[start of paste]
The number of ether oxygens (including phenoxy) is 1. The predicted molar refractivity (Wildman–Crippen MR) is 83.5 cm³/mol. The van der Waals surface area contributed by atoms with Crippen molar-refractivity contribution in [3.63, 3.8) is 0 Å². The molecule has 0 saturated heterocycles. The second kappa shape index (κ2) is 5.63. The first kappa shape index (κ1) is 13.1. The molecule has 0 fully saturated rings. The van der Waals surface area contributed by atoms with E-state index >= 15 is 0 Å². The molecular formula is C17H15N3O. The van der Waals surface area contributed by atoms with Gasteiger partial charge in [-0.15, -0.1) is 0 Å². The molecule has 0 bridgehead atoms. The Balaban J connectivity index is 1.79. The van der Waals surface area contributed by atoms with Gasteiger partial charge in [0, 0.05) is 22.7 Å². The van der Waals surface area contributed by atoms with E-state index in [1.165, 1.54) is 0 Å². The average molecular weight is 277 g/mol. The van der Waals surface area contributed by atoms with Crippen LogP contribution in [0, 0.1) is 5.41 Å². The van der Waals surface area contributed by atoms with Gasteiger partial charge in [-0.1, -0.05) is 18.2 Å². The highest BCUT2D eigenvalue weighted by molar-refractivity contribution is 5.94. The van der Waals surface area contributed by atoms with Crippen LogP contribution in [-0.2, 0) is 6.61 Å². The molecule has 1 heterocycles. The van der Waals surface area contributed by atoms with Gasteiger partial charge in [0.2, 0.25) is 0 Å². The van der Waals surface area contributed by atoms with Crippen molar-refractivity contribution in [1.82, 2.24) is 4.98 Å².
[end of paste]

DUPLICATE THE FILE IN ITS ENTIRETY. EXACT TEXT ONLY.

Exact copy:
The number of ether oxygens (including phenoxy) is 1. The predicted molar refractivity (Wildman–Crippen MR) is 83.5 cm³/mol. The van der Waals surface area contributed by atoms with Crippen molar-refractivity contribution in [3.63, 3.8) is 0 Å². The molecule has 0 saturated heterocycles. The second kappa shape index (κ2) is 5.63. The first kappa shape index (κ1) is 13.1. The molecule has 0 fully saturated rings. The van der Waals surface area contributed by atoms with E-state index >= 15 is 0 Å². The molecular formula is C17H15N3O. The van der Waals surface area contributed by atoms with Gasteiger partial charge in [-0.15, -0.1) is 0 Å². The molecule has 0 bridgehead atoms. The Balaban J connectivity index is 1.79. The van der Waals surface area contributed by atoms with Gasteiger partial charge in [0, 0.05) is 22.7 Å². The van der Waals surface area contributed by atoms with E-state index in [1.165, 1.54) is 0 Å². The average molecular weight is 277 g/mol. The van der Waals surface area contributed by atoms with Crippen LogP contribution in [0, 0.1) is 5.41 Å². The van der Waals surface area contributed by atoms with Gasteiger partial charge in [-0.1, -0.05) is 18.2 Å². The highest BCUT2D eigenvalue weighted by molar-refractivity contribution is 5.94. The van der Waals surface area contributed by atoms with Crippen LogP contribution in [-0.2, 0) is 6.61 Å². The molecule has 1 heterocycles. The van der Waals surface area contributed by atoms with Gasteiger partial charge in [0.2, 0.25) is 0 Å². The van der Waals surface area contributed by atoms with Crippen molar-refractivity contribution in [1.82, 2.24) is 4.98 Å².